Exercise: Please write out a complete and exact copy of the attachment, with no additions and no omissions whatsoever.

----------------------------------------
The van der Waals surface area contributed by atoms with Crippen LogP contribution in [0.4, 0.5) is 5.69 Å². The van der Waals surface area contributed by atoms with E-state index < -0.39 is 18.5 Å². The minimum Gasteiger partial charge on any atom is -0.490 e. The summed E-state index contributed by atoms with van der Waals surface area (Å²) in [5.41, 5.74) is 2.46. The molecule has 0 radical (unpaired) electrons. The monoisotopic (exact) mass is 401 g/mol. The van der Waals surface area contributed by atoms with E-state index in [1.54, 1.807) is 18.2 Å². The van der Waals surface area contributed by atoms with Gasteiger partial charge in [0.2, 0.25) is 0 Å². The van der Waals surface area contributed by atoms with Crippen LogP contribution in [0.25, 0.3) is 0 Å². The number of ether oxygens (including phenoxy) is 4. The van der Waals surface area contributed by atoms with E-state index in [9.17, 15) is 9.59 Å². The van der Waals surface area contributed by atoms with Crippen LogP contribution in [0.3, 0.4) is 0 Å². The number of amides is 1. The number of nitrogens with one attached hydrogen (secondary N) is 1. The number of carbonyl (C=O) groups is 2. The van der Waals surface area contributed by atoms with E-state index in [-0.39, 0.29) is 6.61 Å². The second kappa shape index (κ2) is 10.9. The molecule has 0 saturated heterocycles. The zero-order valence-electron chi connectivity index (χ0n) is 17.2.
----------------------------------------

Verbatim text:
The van der Waals surface area contributed by atoms with Crippen LogP contribution in [0.4, 0.5) is 5.69 Å². The van der Waals surface area contributed by atoms with E-state index < -0.39 is 18.5 Å². The minimum Gasteiger partial charge on any atom is -0.490 e. The summed E-state index contributed by atoms with van der Waals surface area (Å²) in [5.41, 5.74) is 2.46. The molecule has 0 radical (unpaired) electrons. The monoisotopic (exact) mass is 401 g/mol. The van der Waals surface area contributed by atoms with E-state index in [1.54, 1.807) is 18.2 Å². The van der Waals surface area contributed by atoms with Gasteiger partial charge in [0.2, 0.25) is 0 Å². The van der Waals surface area contributed by atoms with Crippen LogP contribution in [0.25, 0.3) is 0 Å². The number of ether oxygens (including phenoxy) is 4. The van der Waals surface area contributed by atoms with E-state index in [9.17, 15) is 9.59 Å². The van der Waals surface area contributed by atoms with Crippen LogP contribution in [0.3, 0.4) is 0 Å². The number of amides is 1. The number of nitrogens with one attached hydrogen (secondary N) is 1. The number of carbonyl (C=O) groups is 2. The van der Waals surface area contributed by atoms with E-state index in [-0.39, 0.29) is 6.61 Å². The second kappa shape index (κ2) is 10.9. The molecule has 0 saturated heterocycles. The zero-order valence-electron chi connectivity index (χ0n) is 17.2.